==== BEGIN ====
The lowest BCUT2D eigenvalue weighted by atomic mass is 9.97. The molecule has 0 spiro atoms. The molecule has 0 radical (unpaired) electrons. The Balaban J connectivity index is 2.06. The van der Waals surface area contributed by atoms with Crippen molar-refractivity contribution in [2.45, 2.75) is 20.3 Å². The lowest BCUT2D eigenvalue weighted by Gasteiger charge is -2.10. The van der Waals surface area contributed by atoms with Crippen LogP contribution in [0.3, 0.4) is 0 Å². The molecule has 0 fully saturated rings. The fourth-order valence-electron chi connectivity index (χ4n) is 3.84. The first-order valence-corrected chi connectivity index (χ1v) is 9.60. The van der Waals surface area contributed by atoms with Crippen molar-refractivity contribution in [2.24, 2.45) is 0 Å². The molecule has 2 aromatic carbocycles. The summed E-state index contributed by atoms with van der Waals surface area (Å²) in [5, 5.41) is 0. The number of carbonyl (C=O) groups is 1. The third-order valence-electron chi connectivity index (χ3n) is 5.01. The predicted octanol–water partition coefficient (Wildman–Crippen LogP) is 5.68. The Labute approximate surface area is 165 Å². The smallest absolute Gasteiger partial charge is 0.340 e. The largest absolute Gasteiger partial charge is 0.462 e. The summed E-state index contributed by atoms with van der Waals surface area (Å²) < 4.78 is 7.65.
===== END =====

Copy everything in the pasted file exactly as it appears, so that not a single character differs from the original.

The lowest BCUT2D eigenvalue weighted by atomic mass is 9.97. The molecule has 0 spiro atoms. The molecule has 0 radical (unpaired) electrons. The Balaban J connectivity index is 2.06. The van der Waals surface area contributed by atoms with Crippen molar-refractivity contribution in [2.45, 2.75) is 20.3 Å². The lowest BCUT2D eigenvalue weighted by Gasteiger charge is -2.10. The van der Waals surface area contributed by atoms with Crippen LogP contribution in [0.3, 0.4) is 0 Å². The molecule has 0 fully saturated rings. The fourth-order valence-electron chi connectivity index (χ4n) is 3.84. The first-order valence-corrected chi connectivity index (χ1v) is 9.60. The van der Waals surface area contributed by atoms with Crippen molar-refractivity contribution in [2.24, 2.45) is 0 Å². The molecule has 2 aromatic carbocycles. The summed E-state index contributed by atoms with van der Waals surface area (Å²) in [5, 5.41) is 0. The number of carbonyl (C=O) groups is 1. The third-order valence-electron chi connectivity index (χ3n) is 5.01. The predicted octanol–water partition coefficient (Wildman–Crippen LogP) is 5.68. The Labute approximate surface area is 165 Å². The smallest absolute Gasteiger partial charge is 0.340 e. The largest absolute Gasteiger partial charge is 0.462 e. The summed E-state index contributed by atoms with van der Waals surface area (Å²) < 4.78 is 7.65.